J&K terror funding: NIA seizes Rs 36.5 cr in old notes, arrests nine

New Delhi, Nov 7: The National Investigation Agency (NIA) on Tuesday said it had seized nearly Rs 36.5 crore in demonetised currency and arrested nine persons here in its ongoing probe into the Jammu and Kashmir terror funding case.

Following inputs, an NIA team seized the currency on Monday on Jai Singh Road near Connaught Place — a business and financial hub of Delhi situated not more than eight km from the counter-terror agency’s headquarters.

“Seven gang members were initially apprehended while carrying 28 cartons filled with the demonetised notes in four luxury vehicles. Their other accomplices were apprehended later in the evening. We seized Rs 36,34,78,500 from their possession,” NIA Spokesperson Alok Mittal told IANS.

He said after initial questioning at the NIA headquarters, the nine were arrested on Tuesday in the Jammu and Kashmir terror funding case. They will be produced in a Special NIA court on Wednesday.

Those held were Pradeep Chauhan, 47, Bhagwan Singh, 54, Vinod Shreedhar Shetty, 47, Shahnawaz Mir, 45, Deepak Toprani, 60, Majid Yousuf Sofi, 27, Ejajul Hassan, 38, Umar Mushtaq Dar, 27, and Jaswinder Singh, 53.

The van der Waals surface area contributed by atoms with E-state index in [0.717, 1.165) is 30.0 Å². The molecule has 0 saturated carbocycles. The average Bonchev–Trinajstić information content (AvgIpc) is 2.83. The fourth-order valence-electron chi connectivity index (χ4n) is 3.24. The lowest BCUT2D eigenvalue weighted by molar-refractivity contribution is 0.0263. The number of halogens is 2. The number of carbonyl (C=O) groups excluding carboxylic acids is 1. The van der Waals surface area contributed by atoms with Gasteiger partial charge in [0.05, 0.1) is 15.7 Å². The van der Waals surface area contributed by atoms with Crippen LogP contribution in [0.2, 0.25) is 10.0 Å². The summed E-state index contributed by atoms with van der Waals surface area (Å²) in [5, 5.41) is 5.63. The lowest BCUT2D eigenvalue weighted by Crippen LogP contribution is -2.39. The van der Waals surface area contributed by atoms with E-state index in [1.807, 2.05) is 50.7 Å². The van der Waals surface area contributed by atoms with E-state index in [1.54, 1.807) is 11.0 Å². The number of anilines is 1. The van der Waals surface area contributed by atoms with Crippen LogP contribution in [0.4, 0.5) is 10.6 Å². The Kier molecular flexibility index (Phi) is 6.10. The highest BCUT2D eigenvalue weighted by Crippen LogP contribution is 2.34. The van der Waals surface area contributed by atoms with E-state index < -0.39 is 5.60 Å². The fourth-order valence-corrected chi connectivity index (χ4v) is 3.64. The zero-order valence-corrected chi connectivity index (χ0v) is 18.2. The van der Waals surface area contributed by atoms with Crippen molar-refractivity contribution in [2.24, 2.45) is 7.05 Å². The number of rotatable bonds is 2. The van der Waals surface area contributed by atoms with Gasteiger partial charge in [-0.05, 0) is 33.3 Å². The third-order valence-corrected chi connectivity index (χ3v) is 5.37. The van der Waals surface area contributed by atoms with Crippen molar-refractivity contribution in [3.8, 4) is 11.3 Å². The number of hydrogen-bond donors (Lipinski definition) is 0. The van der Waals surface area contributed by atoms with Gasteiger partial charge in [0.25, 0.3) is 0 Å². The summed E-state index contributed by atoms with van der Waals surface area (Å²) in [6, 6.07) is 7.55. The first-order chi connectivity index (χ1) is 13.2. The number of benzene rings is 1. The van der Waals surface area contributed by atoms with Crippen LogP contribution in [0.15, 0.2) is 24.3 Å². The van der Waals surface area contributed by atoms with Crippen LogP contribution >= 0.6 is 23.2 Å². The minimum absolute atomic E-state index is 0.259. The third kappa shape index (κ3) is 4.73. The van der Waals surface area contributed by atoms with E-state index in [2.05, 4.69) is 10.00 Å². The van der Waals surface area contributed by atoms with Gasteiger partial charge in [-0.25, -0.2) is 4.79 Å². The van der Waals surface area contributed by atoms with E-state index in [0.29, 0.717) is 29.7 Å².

Three hail from Jammu and Kashmir, two from Delhi, two from Mumbai, and one each from Uttar Pradesh and Nagpur.

NIA investigators said they received inputs about persons/entities having links with separatists/terrorists and still in possession of a significant amount of demonetised currency, which they could not deposit or convert during the period earmarked by the government.

“Surveillance was mounted, which led to unearthing of a conspiracy wherein these persons were trying to convert the demonetised money into valid currency.”

In the case, the NIA has so far arrested seven separatist leaders, one businessman, and two stone-pelters for receiving funds from Pakistan to sponsor terror activities and stone-pelting in Jammu and Kashmir.

The assertion came amid opposition claims that the November 8, 2016, decision to spike 1,000 and 500 rupee notes (almost 86 per cent of the currency in circulation then) had made no significant impact on curbing terrorism and its financing from across the border.

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